In July 2013, China sent Vice President Li Yuanchao to the 60th anniversary of the signing of the Korean armistice agreement. A few months before, North Korea conducted its third nuclear test, despite China's repeated objections to the move. Therefore, the outside world was keen to find out who the Chinese Communist Party's leadership would pick as its envoy.
The visit took place amidst the widespread stated view that "China is very upset with North Korea" and China's patience with its ideological ally was "wearing thin." Under these circumstances, the envoy's seniority would be interpreted as a barometer for "how really upset" Beijing was with Pyongyang, as well as the importance China would attach to the North Korean leadership under Kim Jong-un.
After knowing that it would be Li Yuanchao, South Korea's strategists on China felt relieved. Seoul had been appealing to Beijing not to send a member of the Standing Committee of the Politburo, the top echelon of the Chinese Communist Party. Li was a member of the Politburo, but not among its Standing Committee.
Washington's reaction to the matter was different. It lodged a protest with China for sending such a still very senior-level envoy to North Korea. The U.S. was concerned that China's sending a senior official would send a wrong message to North Korea at a time when the international community should be in unison to condemn Pyongyang's nuclear test.
Li went to North Korea. The prominent photo-op of Li standing next to Kim Jong-un in Pyongyang sent an unmistakable message to the world that Beijing was standing by Pyongyang as a key partner at a time when the latter was diplomatically isolated.
The above episode was not reported by South Korean media. It is debatable whether a "vice president" in China is a "high-ranking" figure or not. What is clear is that the judgments by South Korea and the U.S. on the matter were different, and one of them was wrong. Perhaps the big diplomatic game surrounding Sino-North Korean relations often leaves its subtle hints at what is not reported, in addition to what is reported.
Over the weekend, China's state media reported Liu Yunshan, the head of the Chinese Communist Party's Central Propaganda Department, would visit North Korea to attend the 70th anniversary of the founding of the Workers' Party. Liu is a member of the Communist Party's Politburo Standing Committee and fifth in the Communist Party's hierarchy.
This time, China is indisputably sending a high-ranking envoy. It is safe to assume that the South Korean government lobbied hard to the Chinese side not to send a high-ranking official to the North.
Liu was also the person, who went over to the North Korean Embassy in Beijing in 2014 on the third anniversary of the death of North Korea's former leader Kim Jong-il, to deliver Xi Jinping's oral message. Liu at that time read: "(Xi) places great importance on the traditional friendship between China and the DPRK (North Korea)." Liu was also among the top Chinese leaders who met with Choe Ryong-hae, a confidant of Kim Jong-un, when he visited Beijing in May 2013. We should note that China is sending a senior envoy who is well-known to the North Korean elite.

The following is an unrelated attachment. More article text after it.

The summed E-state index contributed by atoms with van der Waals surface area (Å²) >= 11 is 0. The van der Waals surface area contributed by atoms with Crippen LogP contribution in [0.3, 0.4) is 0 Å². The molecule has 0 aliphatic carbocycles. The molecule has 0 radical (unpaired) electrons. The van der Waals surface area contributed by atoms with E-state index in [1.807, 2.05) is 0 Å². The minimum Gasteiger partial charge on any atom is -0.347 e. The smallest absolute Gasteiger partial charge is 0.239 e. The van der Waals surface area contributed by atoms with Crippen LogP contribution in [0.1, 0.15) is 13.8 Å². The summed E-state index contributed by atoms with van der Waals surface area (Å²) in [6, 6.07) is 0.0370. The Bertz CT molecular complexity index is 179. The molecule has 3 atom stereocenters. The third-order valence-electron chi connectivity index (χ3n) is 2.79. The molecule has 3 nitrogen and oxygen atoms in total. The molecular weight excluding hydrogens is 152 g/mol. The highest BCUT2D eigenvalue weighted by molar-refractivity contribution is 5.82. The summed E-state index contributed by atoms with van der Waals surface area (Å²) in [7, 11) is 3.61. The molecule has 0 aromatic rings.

It was only a month ago that South Korean President Park Geun-hye visited China in a high-profile diplomatic photo-op. She stood in the same row with the Chinese President Xi Jinping, who was presiding over a huge military parade by the People's Liberation Army. Many South Korean analysts portrayed the photo-op as a symbolic moment of strengthening South Korea-China cooperation in pressuring North Korea. The problem with this interpretation is that Liu will go to North Korea and have a photo-op with Kim Jong-un, too.
The Park Geun-hye government often markets a public narrative that portrays China closely cooperating with Seoul on North Korea affairs. The conservative Chosun Daily even ran a column that said "Park Geun-hye and Xi Jinping hold hands" in cornering North Korea.
The reality of China-North Korea relations can be seen more objectively if South Korean media outlets simply report more facts, without consideration of domestic politics.
China has been making gradual and clear steps of mending its ties with North Korea, based on a clear vision of its geopolitical strategy. For instance, as South Korea is balancing between Washington and Beijing, China is also balancing between Seoul and Pyongyang. For Beijing, that includes granting its top leaders a photo-op with Park Geun-hye and also with Kim Jong-un.
Lee Seong-hyon, Ph.D. is an assistant professor at Kyushu University. He can be reached at email@example.com